A reflection by Fr. Idara Otu, MSP, on John 15.9-11
It is often said that life is full of a series of “Goodbyes.” Goodbye is a contraction of the phrase “God be with you.” In saying goodbye, we commend others to God. When we bid goodbye to others, we are simply saying “Go with God.” Though it may be easier to give a welcome address, goodbye speeches are seldom easy, especially when it involves saying goodbye to someone we love dearly. This is because it is hard to capture the important moments or special memories of one’s experience of the other in a single goodbye speech.
Chapter 15 of John’s Gospel is a continuation of the goodbye speech from Jesus to his disciples during the Last Supper. In this long farewell speech, Jesus tries to summarize all he taught his disciples and commend them to the Father. Jesus begins with the image of the vine and its branches to describe the disciples’ relationship to Jesus and the Father.
Today’s gospel reading is a continuation of the emphasis on the relationship between the disciples, Jesus and the Father. These relationships are defined by love. The Father’s love for Jesus mirrors Jesus’ love for his disciples. As the Father loved Jesus, so Jesus loved his disciples. And as Jesus abides in the Father’s love, the disciples are to abide in Jesus’ love. To abide in Jesus’ love demands keeping his commandments, and keeping his commandments means to love as Jesus loved. Jesus’ death is the ultimate demonstration of this love. Jesus wants his disciples to demonstrate this same selfless and self-giving love in words and actions.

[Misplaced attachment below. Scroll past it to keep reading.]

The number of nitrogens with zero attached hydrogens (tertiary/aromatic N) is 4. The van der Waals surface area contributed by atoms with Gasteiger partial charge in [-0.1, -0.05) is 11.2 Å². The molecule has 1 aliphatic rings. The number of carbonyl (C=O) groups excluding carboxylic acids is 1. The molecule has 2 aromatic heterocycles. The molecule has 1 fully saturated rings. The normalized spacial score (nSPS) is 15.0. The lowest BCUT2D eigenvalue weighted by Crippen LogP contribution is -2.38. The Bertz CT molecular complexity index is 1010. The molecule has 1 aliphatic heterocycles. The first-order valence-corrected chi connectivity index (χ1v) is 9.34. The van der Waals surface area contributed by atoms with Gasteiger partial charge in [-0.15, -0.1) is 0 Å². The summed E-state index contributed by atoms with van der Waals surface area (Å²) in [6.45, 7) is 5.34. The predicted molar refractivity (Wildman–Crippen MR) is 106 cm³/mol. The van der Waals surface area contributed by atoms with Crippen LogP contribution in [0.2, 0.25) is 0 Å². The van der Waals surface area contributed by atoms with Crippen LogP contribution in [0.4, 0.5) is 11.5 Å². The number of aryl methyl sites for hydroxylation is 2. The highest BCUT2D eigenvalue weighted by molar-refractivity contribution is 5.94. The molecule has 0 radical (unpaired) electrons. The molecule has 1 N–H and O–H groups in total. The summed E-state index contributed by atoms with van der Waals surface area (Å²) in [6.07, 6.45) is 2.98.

At the heart of today’s gospel is the invitation to abide in God’s love. Jean Vanier explains that to “abide in Jesus is to make our home in him and to let Jesus make his home in us.” Two things come to mind when I think of a home. First, I think of home as a place of being, where I live permanently. Abiding in Christ’s love, then, means that he desires to dwell permanently in us and that he wishes that we remain permanently in him. Secondly, a home is a place where I am myself. Sometimes we talk about being at home with friends. Abiding in Christ’s love is an invitation to be ourselves with Christ knowing that he loves us.
There is nothing, then, that can give us more peace and joy than in knowing that God loves us and desires to be at home with us, irrespective of our strengths and weaknesses. Love is the key that opens the door to Christ dwelling, the bridge into the very heart of the divine mystery. We are then called to allow ourselves to be loved by God and to be at home with Christ. “There is nothing greater in this world than this: to love and to be loved by God.”